EastNets, BICS unveil new mobile remittance platform
EastNets, a global provider of compliance and payment services, has launched a new mobile remittance platform hosted by Swift.
EastNets’ new mobile remittance platform en.MoRe lets consumers use their mobile phone to complete a money transfer in a way that is designed to be easier and more convenient than traditional remittance methods. With en.MoRe, financial institutions and wireless carriers have a new platform to tap into the growing mobile remittances market by acquiring new customers who want to use this service.
“We see a gap in the market,” said Alison Holland, group marketing and communications director at EastNets, Boston. “There are a lot of point-to-point solutions in this space but we don’t see anyone coming up with a true many-to-many solution.
“It is a hard nut to crack, which is why nobody else has done it,” he said. “However, we find ourselves with the right skills and the right solutions and the right partners to make it happen.”
EastNets has more than 1,000 customers in 120 countries and delivers a full range of SAA payment architecture consulting, implementation services, training and maintenance to help clients protect, manage and improve their Swift environment.
BICS, a joint venture of Belgacom, Swisscom and MTN, specializes in the international voice and mobile data markets.
Mobile remittance heats up
EastNets is partnering with BICS, a global provider of voice, messaging, roaming, connectivity and mobile financial services, to connect this new mobile remittance solution to BICS’s HomeSend platform.
With this partnership, BICS essentially brings a mobile hub together with a bank hub to create a platform that lets HomeSend customers transfer money from their electronic wallet to a bank, where it can be collected as cash.
EastNets and BICS have plans to expand the market coverage of en.MoRe starting with a many-to-many network between carriers in 10 sending countries and banks in 15 receiving countries in the coming months.
The service will be offered in key markets such as Pakistan, India, the Philippines and the Middle East.
With this service, EastNets will help carriers and banks to target the estimated 200 million migrant workers worldwide who send money to friends and families on a regular basis.
En.MoRe is a technology platform and payment scheme to enable banks and carriers to interoperate globally. It lets carriers to connect to a single hub that is already linked via Swift to more than 8,000 banks worldwide.
En.MoRe will leverage the SafeWatch platforms to meet anti-money laundering (AML) regulations, regulatory requirements for counter terrorism financing (CTF), and know-your-customer (KYC) controls in compliance with international cross border money transfer.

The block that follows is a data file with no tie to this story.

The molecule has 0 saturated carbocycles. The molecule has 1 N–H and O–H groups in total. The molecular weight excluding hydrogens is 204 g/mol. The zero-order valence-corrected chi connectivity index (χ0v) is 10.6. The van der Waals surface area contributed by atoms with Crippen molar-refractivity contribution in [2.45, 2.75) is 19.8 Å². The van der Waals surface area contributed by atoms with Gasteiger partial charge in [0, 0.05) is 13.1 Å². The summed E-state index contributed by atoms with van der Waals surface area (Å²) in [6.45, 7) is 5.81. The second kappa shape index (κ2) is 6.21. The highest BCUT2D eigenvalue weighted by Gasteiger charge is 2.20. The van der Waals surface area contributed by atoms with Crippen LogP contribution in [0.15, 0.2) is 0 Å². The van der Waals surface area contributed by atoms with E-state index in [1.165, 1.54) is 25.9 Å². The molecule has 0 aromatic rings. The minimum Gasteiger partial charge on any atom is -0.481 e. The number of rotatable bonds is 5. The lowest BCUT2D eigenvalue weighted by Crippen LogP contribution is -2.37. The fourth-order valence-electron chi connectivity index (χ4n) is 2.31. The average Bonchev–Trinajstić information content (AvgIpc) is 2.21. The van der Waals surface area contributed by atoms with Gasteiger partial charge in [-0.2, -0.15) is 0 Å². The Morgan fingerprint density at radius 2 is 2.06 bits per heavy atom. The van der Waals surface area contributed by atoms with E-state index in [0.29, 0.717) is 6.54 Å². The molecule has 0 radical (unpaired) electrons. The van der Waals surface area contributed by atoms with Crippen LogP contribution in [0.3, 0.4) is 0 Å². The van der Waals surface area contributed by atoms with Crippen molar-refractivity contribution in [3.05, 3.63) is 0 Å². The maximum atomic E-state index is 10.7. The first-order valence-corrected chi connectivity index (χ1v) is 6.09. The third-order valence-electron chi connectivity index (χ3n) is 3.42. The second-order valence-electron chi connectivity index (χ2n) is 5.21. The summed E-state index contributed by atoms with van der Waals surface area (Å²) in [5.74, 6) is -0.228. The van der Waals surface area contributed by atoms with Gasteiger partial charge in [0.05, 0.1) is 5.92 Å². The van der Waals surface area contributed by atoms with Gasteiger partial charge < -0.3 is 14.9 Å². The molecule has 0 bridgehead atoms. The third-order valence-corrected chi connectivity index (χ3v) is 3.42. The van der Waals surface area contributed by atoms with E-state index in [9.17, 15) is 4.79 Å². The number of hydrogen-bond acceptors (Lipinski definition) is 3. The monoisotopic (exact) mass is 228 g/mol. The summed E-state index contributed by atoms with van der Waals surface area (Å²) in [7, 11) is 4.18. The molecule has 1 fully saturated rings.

EastNets is currently in the process of obtaining certification for the SwiftReady Workers’ Remittance Label with its en.MoRe platform.
EastNets can also offer electronic wallet services that comply with anti-money laundering regulations to simplify implementation.
The HomeSend platform, on the other hand, is a global hub service that lets any carrier worldwide to have access to the international remittance market.
Powered by eServGlobal and operated by BICS, it enables cross-border person-to-person money transfers, airtime exchange and roaming recharge.
With en.More, a subscriber can send low-value payments—say, a few hundred dollars—to a recipient anywhere in the world.
The initial market is simply a means for an overseas worker to send some money home to their family. However, en.More can be used for any form of low-value payment.
For example, it could be used for an online purchase of goods or services as an alternative to credit card.
Can’t banks and carriers just get along?
There is a turf war between the banks and the wireless carriers. The banks feel strongly that money transfer is their business and that the carriers should stick to phone calls.
On the other hand, the carriers recall that Western Union was a Telco, so maybe they are just reclaiming the turf that they somehow lost along the way.
These diverging opinions make it very difficult for the industry bodies to reach an agreement and come up with any sort of a reasonable solution.
The banks build bank-centric platforms and the carriers build carrier-centric platforms.
“EastNets has come up with a scheme to bridge the gap and deliver a practical solution that is acceptable to all parties,” Ms. Holland said. “Our rollout strategy is to deploy along the path of least resistance.
“We therefore start with carriers in developed countries that have money and aspiration to play in the payment space,” she said. “We start with banks in the less-developed countries where they are still hungry for new customers and see the value of receiving payments from abroad in an easily digestible format.
“Once we gain momentum then we can open the solution to the banks in the developed countries but that will take some time for them to adjust.”
Dan Butcher, associate editor, Mobile Commerce Daily